So you think you need to die today? - NURSING


Post Top Ad

Post Top Ad

Sunday, 4 March 2012

So you think you need to die today?

Instead of that thought, how about thinking about getting some help first, there are people out there that do care about you and want you to live, I do, and I don't even
know who you are. I have been in your spot before, down, down, down with no 
light at the end of my tunnel, I thought. I instead got some help and moved on with 
my life. Thinking positive daily helps, plus a little medical help thru pharmacology.

Get Help Now
For Telephone support:
Here is a list of our hotlines in the US
(800)442-4673 .....1-800-442-HOPE
(877)838-2838 .....1-877-Vet2Vet Veterans peer support line
(800)784-2432 .....1-800-SUICIDA Spanish speaking suicide hotline
(877)968-8454 .....1-877-YOUTHLINE teen to teen peer counseling hotline
(800)472-3457 .....1-800-GRADHLP Grad student hotline
(800)773-6667 .....1-800-PPD-MOMS Post partum depression hotline
For a list of hotlines outside the US go here:
For email support 24 x 7:
It may take a few hours or more to generate a response
For online chat support now:
(none of these are 24 x7 but will tell you if online counselors are available)
( only available in Australia)

For Reading:
There is a great book to read which is free and online called Suicide: The Forever Decision from the QPR Institute - Download it HERE 

During depression the world disappears. Language itself. One has nothing to say. Nothing. Kristin experienced this misery, yet still managed to touch many lives and even in death continues to help others find help for their depression.
The Kristin Brooks Hope Center was created to help those in crisis find help and hope immediately. The site and her story gives you a raw, personal glimpse into depression, and how it affects those around you. In addition, you will find the only clear, step-by-step path for you to follow out of the darkness. There is hope and you can feel happy again! If you need to speak with someone right now call: 


Credit to The Kristin Brooks Hope Center webpage
Depression – Depression is a mental illness that is linked to physical changes that occur in the brain. Depression results from an imbalance of certain chemicals, called neurotransmitters, which are responsible for carrying signals in the brain and nerves. While there is no single cause of depression, there are many common factors that can lead to depression. Such factors as: family history, physical conditions, trauma/stress, and other psychological disorders.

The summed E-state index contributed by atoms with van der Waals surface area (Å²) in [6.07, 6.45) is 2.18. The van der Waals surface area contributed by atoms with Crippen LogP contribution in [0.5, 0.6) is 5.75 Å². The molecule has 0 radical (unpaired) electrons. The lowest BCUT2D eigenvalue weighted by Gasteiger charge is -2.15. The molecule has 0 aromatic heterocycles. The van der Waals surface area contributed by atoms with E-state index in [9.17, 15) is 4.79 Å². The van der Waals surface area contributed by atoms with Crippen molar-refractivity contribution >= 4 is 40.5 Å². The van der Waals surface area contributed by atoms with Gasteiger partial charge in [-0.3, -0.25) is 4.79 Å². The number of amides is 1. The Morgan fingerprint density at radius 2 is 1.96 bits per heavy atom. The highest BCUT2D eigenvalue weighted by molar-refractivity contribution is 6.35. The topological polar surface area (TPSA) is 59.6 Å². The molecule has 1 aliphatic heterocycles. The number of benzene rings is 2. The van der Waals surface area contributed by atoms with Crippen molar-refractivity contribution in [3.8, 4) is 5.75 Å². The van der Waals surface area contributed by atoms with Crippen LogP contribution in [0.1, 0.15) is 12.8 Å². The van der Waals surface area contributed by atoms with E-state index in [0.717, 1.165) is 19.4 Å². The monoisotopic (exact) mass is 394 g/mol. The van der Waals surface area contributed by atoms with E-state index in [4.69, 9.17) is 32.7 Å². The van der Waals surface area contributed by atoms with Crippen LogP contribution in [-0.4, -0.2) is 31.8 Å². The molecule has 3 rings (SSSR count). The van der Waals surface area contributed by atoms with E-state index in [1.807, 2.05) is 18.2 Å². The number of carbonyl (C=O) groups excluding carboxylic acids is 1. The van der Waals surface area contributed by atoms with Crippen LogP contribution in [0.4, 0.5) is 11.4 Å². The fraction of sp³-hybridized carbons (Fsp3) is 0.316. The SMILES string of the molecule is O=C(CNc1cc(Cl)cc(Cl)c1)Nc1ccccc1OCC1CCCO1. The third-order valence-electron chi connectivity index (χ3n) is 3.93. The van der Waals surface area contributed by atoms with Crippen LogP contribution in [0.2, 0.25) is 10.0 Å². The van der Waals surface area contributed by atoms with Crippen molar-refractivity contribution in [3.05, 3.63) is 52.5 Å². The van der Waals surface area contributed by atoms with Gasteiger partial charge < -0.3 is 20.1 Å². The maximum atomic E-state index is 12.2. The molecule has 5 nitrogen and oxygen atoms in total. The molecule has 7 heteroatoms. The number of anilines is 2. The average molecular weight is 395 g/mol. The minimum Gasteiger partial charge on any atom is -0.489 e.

Family History - Depression is one of many illnesses that can be passed on to individuals within a family for generations as a result of genetics. Genetics are responsible for all physical and biological traits, and are always inherited from one's parents.
Physical Conditions - Depression can result from the weakness and stress caused by serious medical conditions like cancer, HIV, or heart disease. Depression can actually increase the severity of such physical conditions, for it weakens the immune system and can make pain harder to tolerate.
Trauma/Stress - Traumatic or stressful experiences can drastically increase ones likelihood of becoming depressed. Changing schools, starting a new job, or dealing with the death of a family member are all extreme changes in ones life that can lead to depression.
Psychological Disorders - When one suffers from other psychological disorders such as anxiety, eating disorders, or substance abuse, depression can arise if these disorders go untreated, as a result of the stress that occurs from living with the illness.
Some Warning Signs of Depression:
•  Lack of interest in friends or social activities
•  Drastic changes in ones grades
•  Thoughts of running away
•  Alcohol or substance abuse
•  Fear of death
•  Frequent sadness
•  Problems sleeping
•  Changes in eating habits
•  Constant tiredness
•  Increased irritability

Grief/Loss- Grief is the feeling that you experience with the death of a loved one. Loss is the feeling that you experience when a significant absence or change occurs in your life, but isn't related to death. However, some losses may actually feel worse than a death, (which are the most misunderstood feelings of all). There are several indications of grief and loss, which include: shock, sadness, anger, guilt and sometimes, no feelings at all.
Shock - Shock is the feeling of surprise where you may wonder “why me?”
Sadness - Sadness is the feeling of sorrow where you will miss the person you have loved so much
Anger - Anger is the feeling of rage, where you may wonder “why did this person have to leave”
Guilt - Guilt is the feeling that you could have done something to change the situation, and you may say “I didn't say enough or do enough when the person was here”
No feelings - Sometimes, when the loss of a loved one is unexpected, you may feel confused and may not even know what to feel, or what to say. These feelings are normal and should not be confused with a dislike for the individual.
What you can do:
1. If you feel overwhelmed by grief or loss, are having difficulties getting back to a normal routine, or considering taking your own life because of your grief or loss, please make an attempt to get help and call 1-877 YOUTHLINE, or call 1-800 SUICIDE
2. Talk to an adult that you trust 
Learn the Warning Signs of Suicide  
Be aware of yourself, your friends, family and people around you,
You never know what kind of battle another person is facing daily
Walk a mile in their shoes first before you judge or talk about them
Hold your head up high and have positive thoughts
God does not make junk!!
You are loved!
Remember that!

Post Top Ad